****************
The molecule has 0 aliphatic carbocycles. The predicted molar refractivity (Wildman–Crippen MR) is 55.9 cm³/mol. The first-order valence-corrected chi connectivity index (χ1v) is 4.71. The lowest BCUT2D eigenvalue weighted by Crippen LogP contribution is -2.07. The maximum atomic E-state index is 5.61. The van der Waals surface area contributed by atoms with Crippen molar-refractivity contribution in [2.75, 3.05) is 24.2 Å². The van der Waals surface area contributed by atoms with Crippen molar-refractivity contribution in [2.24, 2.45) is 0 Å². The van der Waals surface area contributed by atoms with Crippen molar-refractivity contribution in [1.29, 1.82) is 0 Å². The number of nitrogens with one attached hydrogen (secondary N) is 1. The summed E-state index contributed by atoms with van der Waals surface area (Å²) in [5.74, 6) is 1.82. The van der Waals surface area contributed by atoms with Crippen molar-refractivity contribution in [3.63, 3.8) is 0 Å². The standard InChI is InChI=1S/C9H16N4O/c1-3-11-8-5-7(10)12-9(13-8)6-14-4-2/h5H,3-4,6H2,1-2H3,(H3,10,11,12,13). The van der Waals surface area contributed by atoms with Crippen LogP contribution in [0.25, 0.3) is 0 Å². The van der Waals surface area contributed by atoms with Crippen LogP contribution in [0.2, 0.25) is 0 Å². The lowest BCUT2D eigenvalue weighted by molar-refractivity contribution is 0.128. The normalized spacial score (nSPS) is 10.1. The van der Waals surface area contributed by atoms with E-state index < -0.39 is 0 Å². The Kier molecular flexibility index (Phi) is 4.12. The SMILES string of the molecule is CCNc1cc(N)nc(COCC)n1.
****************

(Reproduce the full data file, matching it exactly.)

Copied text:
The molecule has 0 aliphatic carbocycles. The predicted molar refractivity (Wildman–Crippen MR) is 55.9 cm³/mol. The first-order valence-corrected chi connectivity index (χ1v) is 4.71. The lowest BCUT2D eigenvalue weighted by Crippen LogP contribution is -2.07. The maximum atomic E-state index is 5.61. The van der Waals surface area contributed by atoms with Crippen molar-refractivity contribution in [2.75, 3.05) is 24.2 Å². The van der Waals surface area contributed by atoms with Crippen molar-refractivity contribution in [2.24, 2.45) is 0 Å². The van der Waals surface area contributed by atoms with Crippen molar-refractivity contribution in [1.29, 1.82) is 0 Å². The number of nitrogens with one attached hydrogen (secondary N) is 1. The summed E-state index contributed by atoms with van der Waals surface area (Å²) in [5.74, 6) is 1.82. The van der Waals surface area contributed by atoms with Crippen molar-refractivity contribution in [3.63, 3.8) is 0 Å². The standard InChI is InChI=1S/C9H16N4O/c1-3-11-8-5-7(10)12-9(13-8)6-14-4-2/h5H,3-4,6H2,1-2H3,(H3,10,11,12,13). The van der Waals surface area contributed by atoms with Crippen LogP contribution in [0.25, 0.3) is 0 Å². The van der Waals surface area contributed by atoms with Crippen LogP contribution in [0.2, 0.25) is 0 Å². The lowest BCUT2D eigenvalue weighted by molar-refractivity contribution is 0.128. The normalized spacial score (nSPS) is 10.1. The van der Waals surface area contributed by atoms with E-state index < -0.39 is 0 Å². The Kier molecular flexibility index (Phi) is 4.12. The SMILES string of the molecule is CCNc1cc(N)nc(COCC)n1.